Small-scale forest farming improves improves rural livelihoods

Small-scale forest farming can help farmers to control and own forest ventures, which can help improve rural livelihoods in Africa.

Analysts say it is time African farmers adopted forest farming both as a way of generating income, preserving the environment and providing pastures for livestock.

“Small-scale forest farming enables rural dwellers to have ownership of forest ventures which allows them to effectively manage forest products,” says immediate past Minister of Environment, Water and Climate in Zimbabwe, Saviour Kasukuwere.

Peter Makwanya, a climate change communicator, concurs: “The significance of engaging in small-scale forest farming is that it can be at a family scale, local, community and commercial scale; thus, can effectively help to reduce desertification that is threatening to swallow everybody and improve forest cover for the benefit of livestock too.”

He added that at a local level, small-scale forest farmers can grow, sustainably manage, harvest and market their natural resource-based products and services in an eco-friendly way.

Because of this reason, and to effectively improve rural livelihoods, Makwanya urges African countries to adopt small-scale forest farming.

“With the fast changing climate and erratic weather patterns of the 21st Century, rural Africans can gradually shift from conventional forms of agriculture and try a hand in forest farming where people engage in small-scale plantations of a variety of tree species for commercial purposes.

“These tree species cannot only be exotic, but traditional or indigenous,” he said, adding that the most important thing is not the nature of trees, but sustainable management practices that would see forest ventures grow to fruition.

“Sustainable management practices enable small-scale farmers to benefit from four fronts: social, cultural, environmental and economic.

“This sort of a venture does not require only commercial expertise, but will do well by tapping the expertise of the local and indigenous knowledge systems as well,” added Makwanya.

Kasukuwere, who is now in charge of the Local Government Ministry, echoed Makwanya’s sentiments and urged African societies to rely on local (indigenous) systems to sustainably manage forests boost productivity as well as overcome poverty.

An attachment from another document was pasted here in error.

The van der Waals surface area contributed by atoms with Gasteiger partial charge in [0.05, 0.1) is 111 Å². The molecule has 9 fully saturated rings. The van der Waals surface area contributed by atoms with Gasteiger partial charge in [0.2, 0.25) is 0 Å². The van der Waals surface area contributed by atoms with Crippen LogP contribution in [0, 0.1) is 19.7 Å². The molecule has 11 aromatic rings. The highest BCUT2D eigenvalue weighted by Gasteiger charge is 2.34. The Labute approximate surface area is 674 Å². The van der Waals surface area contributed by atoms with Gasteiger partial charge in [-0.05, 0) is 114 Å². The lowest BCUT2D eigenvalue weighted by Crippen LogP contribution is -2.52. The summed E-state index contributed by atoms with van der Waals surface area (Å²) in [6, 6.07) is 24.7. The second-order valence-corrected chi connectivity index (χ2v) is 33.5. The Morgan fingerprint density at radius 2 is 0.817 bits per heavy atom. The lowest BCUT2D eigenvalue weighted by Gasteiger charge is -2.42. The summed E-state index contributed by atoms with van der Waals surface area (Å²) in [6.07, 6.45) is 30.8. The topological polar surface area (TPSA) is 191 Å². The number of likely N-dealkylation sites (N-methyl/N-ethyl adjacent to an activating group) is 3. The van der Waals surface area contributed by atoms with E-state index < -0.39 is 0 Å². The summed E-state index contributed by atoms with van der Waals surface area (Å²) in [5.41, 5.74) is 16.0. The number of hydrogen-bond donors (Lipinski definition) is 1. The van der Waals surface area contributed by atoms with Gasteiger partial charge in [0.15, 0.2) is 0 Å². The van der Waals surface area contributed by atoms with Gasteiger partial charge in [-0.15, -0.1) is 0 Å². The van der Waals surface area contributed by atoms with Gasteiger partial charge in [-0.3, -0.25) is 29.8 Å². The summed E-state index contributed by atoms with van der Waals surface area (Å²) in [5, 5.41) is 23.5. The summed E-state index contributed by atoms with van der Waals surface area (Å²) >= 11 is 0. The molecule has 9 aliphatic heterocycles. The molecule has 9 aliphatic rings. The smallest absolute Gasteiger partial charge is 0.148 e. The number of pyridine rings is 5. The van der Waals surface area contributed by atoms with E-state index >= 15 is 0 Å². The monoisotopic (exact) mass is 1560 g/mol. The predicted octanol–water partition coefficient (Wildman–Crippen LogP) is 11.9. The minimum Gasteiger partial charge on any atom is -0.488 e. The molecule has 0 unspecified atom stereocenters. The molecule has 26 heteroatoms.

“We had our own traditional values and norms that guided us in preserving natural resources. These should be adopted and documented for use by the future generation,” he said.

Kasukuwere added: “If we can embrace and scale sustainable environmental management activities, we can build resilience in vulnerable communities as well as promote long-term social and economic development.”

Harare-based agricultural expert, Ronald Chimunda, believes the integration of traditional systems as well as climate change management practices can significantly contribute to environmental and economic sustainability of the African continent.

“The integration of indigenous knowledge systems and climate change management practices cannot only help farmers to be in harmony with nature, but effectively enables them to manage them well and benefit socio-economically,”  he noted.

To effectively improve rural livelihoods and enhance inclusive growth, Chimunda encourages African governments as well as private and public institutions on the continent to support all forest farming projects and programmes that boost sustainable social growth and economic development.

“Forest farming can help growers to learn from each other as well as share knowledge in a cheaper and sustainable manner. It can also help Africans to utilise their resources to their benefits, but this requires support from private and public organisations,” he said.

Chimunda affirms that private and public organisations should help small-scale growers in forest landscape management and restoration.

He also believes that it is the mandate of African governments to provide forest and farm organisations and their members with greater access to financial services, such as affordable credit and insurance to reduce dependency.

On the other hand, the Food and Agricultural Organisation (FAO) says government sectors in Africa need to provide legal status as well as services for organisations of small-scale forest and farm producers which will serve their interests and help reduce rural poverty.

“A better policy environment, coupled with targeted support to help small-scale forest and farm producers can allow small-scale forest farmers to operate without barriers and at the same time help alleviate poverty,” affirmed the FAO.

The FAO proposes that stakeholders in forest and environmental management need to encourage knowledge sharing in addition to increase the visibility of forest and farm producer organisations in policy decision making.

“Players in forest farming need to create supporting legal frameworks to protect forest tenure rights of indigenous people, local communities, remove regulatory barriers over and above secure access to support services, especially extension services,” said the FAO.

Furthermore, the FAO said coming together in forest and farm producer organisations can help overcome small-scale forest farmers’ isolation from each other, from markets, information, business services, policymakers, financing and investment opportunities as well as other constraints such as a lack of secure forest tenure, financial and business development instruments.

If practiced sustainably, small-scale forest farming can easily transform the lives of rural African and reduce unnecessary rural.

July 2015
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